This rich, creamy strawberry ice cream recipe is made without eggs and without an ice cream maker, and with just 3 simple everyday ingredients. If you’ve ever thought you could make better strawberry ice cream than the icy stuff you can buy, this recipe is for you!
For the love of strawberries and cream
Have you ever eaten Neapolitan ice cream & just left most of the strawberry ice cream behind to wither, even though you love strawberries? Even commercially prepared strawberry ice cream is so often icy and lacking in nearly any flavor, even though it’s suspiciously bright pink.
This recipe is super simple, made of strawberries, cream and sugar requires absolutely no special equipment (a simple handheld mixer to whip the cream will do) and will ruin you for anything less, forever more.
Why does ice cream get icy?
Ice cream gets icy for a couple simple reasons. Too much moisture in the mixture can mean large ice crystals in your cream. That’s often the case with strawberry ice cream since strawberries have a high water content.
If there’s too little sugar or too little fat in your ice cream, without any additions that keep the mixture from freezing solid, your ice cream could also be in trouble.
One way to keep your ice cream from getting overly icy is to make it in an ice cream machine that freezes the mixture quickly. The faster the ice cream is frozen as it’s spinning, the smaller the ice crystals will be and the creamier the result.
How to make strawberry ice cream without a machine
What if you love my 3-ingredient homemade vanilla ice cream, no ice cream machine required, and want to make a strawberry version? You can do it, but you’ll need to concentrate those strawberries.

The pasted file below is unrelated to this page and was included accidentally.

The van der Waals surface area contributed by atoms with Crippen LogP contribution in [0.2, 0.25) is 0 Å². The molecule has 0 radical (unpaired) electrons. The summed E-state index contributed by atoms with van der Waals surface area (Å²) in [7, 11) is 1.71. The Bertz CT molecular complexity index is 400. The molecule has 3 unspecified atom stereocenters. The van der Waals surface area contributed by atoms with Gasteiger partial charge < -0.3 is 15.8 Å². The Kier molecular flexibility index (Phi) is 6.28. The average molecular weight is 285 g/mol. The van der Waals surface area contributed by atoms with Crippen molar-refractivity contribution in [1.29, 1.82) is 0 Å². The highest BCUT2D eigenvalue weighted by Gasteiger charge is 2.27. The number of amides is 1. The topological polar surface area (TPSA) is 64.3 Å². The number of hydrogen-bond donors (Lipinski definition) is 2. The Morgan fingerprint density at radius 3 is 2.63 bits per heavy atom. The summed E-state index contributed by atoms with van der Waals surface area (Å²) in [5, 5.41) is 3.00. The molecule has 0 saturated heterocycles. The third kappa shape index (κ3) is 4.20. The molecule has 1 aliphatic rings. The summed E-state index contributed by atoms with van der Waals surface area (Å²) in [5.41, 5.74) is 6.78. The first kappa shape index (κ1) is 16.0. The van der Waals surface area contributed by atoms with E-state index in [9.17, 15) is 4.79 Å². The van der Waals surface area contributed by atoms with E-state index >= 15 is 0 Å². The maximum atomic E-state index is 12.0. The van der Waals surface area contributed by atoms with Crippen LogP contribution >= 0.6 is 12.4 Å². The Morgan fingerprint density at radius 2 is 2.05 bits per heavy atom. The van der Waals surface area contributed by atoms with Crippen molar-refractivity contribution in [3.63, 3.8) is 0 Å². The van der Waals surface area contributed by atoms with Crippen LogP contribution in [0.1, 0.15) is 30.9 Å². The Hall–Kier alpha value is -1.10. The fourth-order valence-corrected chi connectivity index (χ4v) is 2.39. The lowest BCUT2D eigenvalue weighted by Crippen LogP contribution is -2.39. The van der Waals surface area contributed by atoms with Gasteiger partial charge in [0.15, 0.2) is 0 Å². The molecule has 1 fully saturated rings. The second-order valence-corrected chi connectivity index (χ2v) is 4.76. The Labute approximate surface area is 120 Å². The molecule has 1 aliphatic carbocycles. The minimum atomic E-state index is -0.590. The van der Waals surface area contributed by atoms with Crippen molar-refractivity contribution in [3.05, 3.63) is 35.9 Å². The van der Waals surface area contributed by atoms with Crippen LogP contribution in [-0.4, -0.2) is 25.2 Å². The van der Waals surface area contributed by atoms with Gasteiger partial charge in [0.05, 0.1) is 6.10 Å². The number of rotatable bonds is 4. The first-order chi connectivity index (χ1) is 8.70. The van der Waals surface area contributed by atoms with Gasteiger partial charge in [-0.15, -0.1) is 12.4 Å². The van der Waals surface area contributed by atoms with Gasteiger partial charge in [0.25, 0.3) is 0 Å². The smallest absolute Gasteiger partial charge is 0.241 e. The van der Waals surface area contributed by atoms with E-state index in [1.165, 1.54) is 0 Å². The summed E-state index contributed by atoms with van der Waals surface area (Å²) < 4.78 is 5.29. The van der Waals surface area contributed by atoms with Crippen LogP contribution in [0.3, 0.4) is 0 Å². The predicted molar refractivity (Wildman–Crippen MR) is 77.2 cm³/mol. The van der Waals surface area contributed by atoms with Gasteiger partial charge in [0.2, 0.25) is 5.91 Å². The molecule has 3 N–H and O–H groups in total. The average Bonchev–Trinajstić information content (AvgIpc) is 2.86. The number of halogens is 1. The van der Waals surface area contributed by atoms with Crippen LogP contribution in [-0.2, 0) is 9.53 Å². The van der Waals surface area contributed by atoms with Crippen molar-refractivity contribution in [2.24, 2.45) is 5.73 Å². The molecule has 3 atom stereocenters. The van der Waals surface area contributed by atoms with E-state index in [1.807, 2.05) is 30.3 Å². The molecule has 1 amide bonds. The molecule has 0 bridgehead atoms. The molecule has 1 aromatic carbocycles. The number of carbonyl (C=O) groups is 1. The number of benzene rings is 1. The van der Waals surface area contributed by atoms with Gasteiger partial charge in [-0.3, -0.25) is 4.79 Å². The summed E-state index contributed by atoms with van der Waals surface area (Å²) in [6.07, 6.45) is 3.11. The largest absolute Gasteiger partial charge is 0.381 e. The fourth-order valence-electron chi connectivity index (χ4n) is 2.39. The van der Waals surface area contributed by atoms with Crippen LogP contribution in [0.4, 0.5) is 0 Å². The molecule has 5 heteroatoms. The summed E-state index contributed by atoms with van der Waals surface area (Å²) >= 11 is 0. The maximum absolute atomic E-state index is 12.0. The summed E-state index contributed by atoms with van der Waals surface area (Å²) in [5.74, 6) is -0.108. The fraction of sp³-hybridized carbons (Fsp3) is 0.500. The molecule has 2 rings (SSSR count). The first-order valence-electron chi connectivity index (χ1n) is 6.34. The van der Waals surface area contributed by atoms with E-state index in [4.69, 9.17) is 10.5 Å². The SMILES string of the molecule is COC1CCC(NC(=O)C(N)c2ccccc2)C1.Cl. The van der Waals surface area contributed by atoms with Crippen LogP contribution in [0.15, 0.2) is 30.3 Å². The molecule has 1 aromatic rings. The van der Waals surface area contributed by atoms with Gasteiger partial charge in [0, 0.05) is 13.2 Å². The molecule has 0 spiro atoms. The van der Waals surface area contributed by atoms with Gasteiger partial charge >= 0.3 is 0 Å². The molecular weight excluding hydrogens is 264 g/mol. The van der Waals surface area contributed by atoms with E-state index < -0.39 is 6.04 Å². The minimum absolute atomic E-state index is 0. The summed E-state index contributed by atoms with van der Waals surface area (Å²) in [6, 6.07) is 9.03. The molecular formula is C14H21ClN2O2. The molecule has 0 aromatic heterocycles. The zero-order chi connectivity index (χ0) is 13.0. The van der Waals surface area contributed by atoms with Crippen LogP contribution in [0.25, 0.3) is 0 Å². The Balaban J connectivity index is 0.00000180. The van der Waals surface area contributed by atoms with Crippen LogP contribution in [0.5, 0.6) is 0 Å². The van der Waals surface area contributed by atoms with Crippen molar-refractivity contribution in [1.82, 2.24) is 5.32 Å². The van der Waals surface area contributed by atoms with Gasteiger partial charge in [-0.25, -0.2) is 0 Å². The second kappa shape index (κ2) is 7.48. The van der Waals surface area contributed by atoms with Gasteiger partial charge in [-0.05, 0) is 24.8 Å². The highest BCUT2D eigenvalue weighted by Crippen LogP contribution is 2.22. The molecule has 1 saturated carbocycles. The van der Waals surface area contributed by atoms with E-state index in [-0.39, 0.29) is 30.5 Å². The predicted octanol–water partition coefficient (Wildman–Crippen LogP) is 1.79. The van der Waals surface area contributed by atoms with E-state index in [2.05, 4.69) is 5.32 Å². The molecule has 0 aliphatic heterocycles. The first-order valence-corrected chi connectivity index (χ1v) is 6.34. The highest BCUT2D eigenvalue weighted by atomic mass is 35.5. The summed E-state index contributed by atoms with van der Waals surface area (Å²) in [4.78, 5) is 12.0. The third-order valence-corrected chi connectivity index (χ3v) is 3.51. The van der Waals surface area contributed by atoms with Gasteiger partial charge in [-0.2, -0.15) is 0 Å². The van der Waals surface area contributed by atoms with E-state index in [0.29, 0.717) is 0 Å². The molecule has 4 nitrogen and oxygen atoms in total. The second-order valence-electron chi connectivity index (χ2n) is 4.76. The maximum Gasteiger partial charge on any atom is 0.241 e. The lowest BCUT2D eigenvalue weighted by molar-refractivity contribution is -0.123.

I roasted the strawberries to concentrate their flavor and turn their juice into a syrup. That way, the strawberries have much less moisture to turn into ice crystals, and the strawberry flavor is super intense.
Rather than waiting for the berries to release their moisture on their own, we roast them for 20 minutes, and then break them open with the back of a spoon before roasting for 10 more minutes. The liquid mostly evaporates and what’s left behind is pure strawberry goodness.
The roasted berries are then pureed with a bit of the sweetened condensed milk called for in the total recipe. Thick, sweet, intense strawberry flavor is our handsome reward.
I do often roast 2 pounds of fresh strawberries, rather than just the 1 pound called for in the recipe. Then, I puree half of the roasted berries with a bit of granulated sugar and reserve it to serve on top of each scoop. As long as you’re roasting berries, you may as well make the most of it!
The rest of the story goes a lot like we have come to expect from this no-machine ice-cream method. Whip some heavy cream, fold in the strawberry sweetened condensed milk, and freeze until firm. Scoop this perfectly smooth and creamy ice cream right out of the freezer. Stay cool, and enjoy!
Ingredients and substitutions
This really isn’t the sort of recipe that can be made with simple substitutions. But let’s talk about it!
Dairy-free: In theory, you should be able to replace the sweetened condensed milk with dairy-free sweetened condensed milk and the heavy whipping cream with chilled coconut cream. They even make canned dairy-free sweetened condensed milk, so you wouldn’t necessarily have to make your own.
But I really don’t recommend doing any of that! If you’d like to make dairy-free homemade strawberry ice cream, I’d begin with my dairy-free no-churn ice cream recipe as a base. It calls for gelatin, which really helps the ice cream stay creamy and not get icy.
Sugar-free: Since sugar is one of the few ingredients that doesn’t freeze solid, it’s very difficult to make homemade ice cream without it—especially without an ice cream maker. If you can find a way to make sweetened condensed milk with a sugar substitute like monkfruit granulated sweetener, it might be worth a shot!
Roasted strawberries: If you don’t want to go through the trouble of roasting the strawberries, you can cook them on the stovetop instead. Place them in a medium-sized, heavy-bottom saucepan and cook, stirring frequently, over medium heat until the berries are broken down and any liquid is thickened. Note that roasting tends to be easier than cooking the berries since it requires much less hands-on cooking time.